Tuesday Teacher Tips: Mailing May
Welcome to the Tuesday Teacher Tips series! Each week we’ll highlight teaching and learning resources, ideas to use in the classroom, as well as things to ponder as you go about your teaching day.
Mailing May by Michael O. Tunnell (Greenwillow Books, 1997) is one of those picture books that can be used across the curriculum. It’s based on a true story of how five year old Charlotte May Pierstorff was mailed from Grangeville to Lewiston, Idaho. Her parents couldn’t afford the cost of the $1.55 train ticket to send her to see her grandmother who lived seventy-five miles away. So instead, her father took her to the post office and mailed her at a cost of fifty-three cents.
This book provides a great way to work with your students on comparing numbers through weight, money, and mileage.
Use the United States Postal Service’s website to develop an interactive math lesson for your students. First, have students enter the zip codes of where the “package” (May) started; Grangeville, Idaho is 83530. Then enter the zip code of where it’s going; Lewiston, Idaho is 83501. I chose package as the shape. Enter May’s weight, 48 pounds and 8 ounces.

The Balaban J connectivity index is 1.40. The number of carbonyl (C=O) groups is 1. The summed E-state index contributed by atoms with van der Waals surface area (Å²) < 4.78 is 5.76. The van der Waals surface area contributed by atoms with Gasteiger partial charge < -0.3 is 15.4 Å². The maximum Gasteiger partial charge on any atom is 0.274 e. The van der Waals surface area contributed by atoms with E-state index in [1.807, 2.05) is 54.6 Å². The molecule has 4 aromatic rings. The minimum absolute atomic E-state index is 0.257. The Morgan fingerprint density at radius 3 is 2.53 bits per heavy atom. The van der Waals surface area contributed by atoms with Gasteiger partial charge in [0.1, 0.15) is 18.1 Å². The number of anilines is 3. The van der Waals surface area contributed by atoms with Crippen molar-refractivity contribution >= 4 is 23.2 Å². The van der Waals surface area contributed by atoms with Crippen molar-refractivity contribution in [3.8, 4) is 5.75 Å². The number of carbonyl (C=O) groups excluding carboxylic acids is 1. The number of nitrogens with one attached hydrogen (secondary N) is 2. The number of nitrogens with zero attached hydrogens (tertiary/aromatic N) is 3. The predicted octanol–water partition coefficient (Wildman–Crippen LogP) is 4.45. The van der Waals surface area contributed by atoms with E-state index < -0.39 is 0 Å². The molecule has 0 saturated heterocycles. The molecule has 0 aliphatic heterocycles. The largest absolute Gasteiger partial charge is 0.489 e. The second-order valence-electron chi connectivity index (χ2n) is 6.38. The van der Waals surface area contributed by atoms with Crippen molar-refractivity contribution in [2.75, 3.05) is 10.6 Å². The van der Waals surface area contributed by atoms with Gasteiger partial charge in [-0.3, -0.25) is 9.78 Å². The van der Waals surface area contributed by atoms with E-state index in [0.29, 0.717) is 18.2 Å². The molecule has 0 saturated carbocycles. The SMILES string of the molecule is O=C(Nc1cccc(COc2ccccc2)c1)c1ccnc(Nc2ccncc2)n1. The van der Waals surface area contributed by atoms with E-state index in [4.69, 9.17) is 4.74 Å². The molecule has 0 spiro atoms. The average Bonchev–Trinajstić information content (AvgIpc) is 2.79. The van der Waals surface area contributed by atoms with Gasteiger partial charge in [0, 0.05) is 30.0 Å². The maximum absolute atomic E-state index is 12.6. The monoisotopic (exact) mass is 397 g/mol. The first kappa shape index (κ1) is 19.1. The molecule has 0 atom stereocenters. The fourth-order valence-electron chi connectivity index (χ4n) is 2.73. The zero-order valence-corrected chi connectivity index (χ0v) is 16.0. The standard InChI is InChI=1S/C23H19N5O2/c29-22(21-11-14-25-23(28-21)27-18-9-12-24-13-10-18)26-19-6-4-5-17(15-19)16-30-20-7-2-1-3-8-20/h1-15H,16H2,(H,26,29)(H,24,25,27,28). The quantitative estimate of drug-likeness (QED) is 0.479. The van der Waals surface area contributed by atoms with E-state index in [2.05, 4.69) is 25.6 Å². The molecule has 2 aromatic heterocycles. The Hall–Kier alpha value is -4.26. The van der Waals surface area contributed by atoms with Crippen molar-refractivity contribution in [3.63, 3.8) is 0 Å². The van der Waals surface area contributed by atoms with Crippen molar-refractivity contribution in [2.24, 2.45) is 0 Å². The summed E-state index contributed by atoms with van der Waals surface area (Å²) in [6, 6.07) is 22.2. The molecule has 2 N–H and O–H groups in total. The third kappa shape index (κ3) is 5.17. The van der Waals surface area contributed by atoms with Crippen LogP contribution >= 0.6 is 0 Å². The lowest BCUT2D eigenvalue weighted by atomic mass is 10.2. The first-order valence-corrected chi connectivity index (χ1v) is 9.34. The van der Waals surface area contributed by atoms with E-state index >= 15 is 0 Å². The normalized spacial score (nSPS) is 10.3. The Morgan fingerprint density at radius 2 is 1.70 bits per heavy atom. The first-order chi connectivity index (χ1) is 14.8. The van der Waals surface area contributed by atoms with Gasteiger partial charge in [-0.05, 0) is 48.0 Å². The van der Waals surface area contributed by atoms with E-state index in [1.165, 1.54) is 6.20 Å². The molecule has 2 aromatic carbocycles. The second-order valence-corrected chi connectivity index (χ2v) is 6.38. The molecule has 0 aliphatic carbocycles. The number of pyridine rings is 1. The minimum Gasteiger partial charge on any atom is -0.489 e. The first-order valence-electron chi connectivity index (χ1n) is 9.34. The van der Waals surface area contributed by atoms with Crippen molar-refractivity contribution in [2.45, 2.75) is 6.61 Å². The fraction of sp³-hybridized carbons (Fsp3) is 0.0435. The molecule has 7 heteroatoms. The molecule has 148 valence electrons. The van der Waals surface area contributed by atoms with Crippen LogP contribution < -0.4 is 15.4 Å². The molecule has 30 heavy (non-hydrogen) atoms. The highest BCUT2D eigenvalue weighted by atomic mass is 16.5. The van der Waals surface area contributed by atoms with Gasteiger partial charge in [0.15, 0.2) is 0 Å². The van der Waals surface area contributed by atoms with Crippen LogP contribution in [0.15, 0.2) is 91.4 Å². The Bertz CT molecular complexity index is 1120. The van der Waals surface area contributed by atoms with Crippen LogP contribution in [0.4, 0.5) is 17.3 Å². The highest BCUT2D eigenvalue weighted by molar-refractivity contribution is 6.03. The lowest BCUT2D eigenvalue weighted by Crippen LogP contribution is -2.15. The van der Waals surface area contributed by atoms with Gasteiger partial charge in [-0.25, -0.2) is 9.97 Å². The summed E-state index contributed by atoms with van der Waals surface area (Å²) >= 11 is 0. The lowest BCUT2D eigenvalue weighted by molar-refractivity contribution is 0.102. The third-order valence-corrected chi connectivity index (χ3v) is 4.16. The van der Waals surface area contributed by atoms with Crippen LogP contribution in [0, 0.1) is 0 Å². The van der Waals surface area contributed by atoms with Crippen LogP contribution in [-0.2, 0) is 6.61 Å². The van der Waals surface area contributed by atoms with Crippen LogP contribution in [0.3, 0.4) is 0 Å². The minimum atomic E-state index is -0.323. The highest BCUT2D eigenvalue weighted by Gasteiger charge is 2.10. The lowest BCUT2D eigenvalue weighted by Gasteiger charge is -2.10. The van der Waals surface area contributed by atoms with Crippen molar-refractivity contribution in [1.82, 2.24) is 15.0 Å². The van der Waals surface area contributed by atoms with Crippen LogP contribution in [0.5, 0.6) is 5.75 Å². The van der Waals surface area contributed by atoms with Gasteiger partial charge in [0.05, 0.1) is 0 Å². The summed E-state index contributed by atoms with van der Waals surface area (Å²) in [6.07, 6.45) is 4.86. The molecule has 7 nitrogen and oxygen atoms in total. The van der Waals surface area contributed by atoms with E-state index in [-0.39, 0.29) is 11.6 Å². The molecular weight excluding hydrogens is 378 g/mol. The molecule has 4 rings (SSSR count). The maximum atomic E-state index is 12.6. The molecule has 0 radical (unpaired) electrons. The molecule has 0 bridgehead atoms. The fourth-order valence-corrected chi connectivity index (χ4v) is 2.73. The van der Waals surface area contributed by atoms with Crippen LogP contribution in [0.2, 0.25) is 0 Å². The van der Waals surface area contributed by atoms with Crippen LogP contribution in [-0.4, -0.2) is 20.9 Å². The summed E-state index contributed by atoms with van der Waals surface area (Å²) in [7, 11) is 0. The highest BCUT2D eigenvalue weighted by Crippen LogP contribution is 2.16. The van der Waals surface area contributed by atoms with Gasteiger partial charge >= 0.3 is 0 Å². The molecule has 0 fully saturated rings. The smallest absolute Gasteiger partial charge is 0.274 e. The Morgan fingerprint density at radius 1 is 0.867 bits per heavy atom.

To Express Mail May today would cost a whopping $94.45. To send her via Parcel Post would cost only $19.11. (However, she might be in that box a little longer!)
Have students choose different locations to mail themselves. Ask them to compute how many miles they will be shipped and then determine the cost of shipping. You could extend it further and have students compare the costs of flying, driving, taking a train, or being mailed. Have students calculate how much each mode of “transportation” costs per mile.
Have you used this book in your math curriculum? What did you do to extend the concepts of the book? Email and let us know. We’d love to hear from you!
Latest posts by @DreamBox_Learn (see all)
- Six Strategies to Help ELLs Succeed in Math & 9 Free Math Activities for K–8 ELLs - February 7, 2017
- Celebrate Fibonacci Day! - November 23, 2016
- Celebrate National Hispanic Heritage Month: Five Hispanic and Latino Mathematicians - October 12, 2016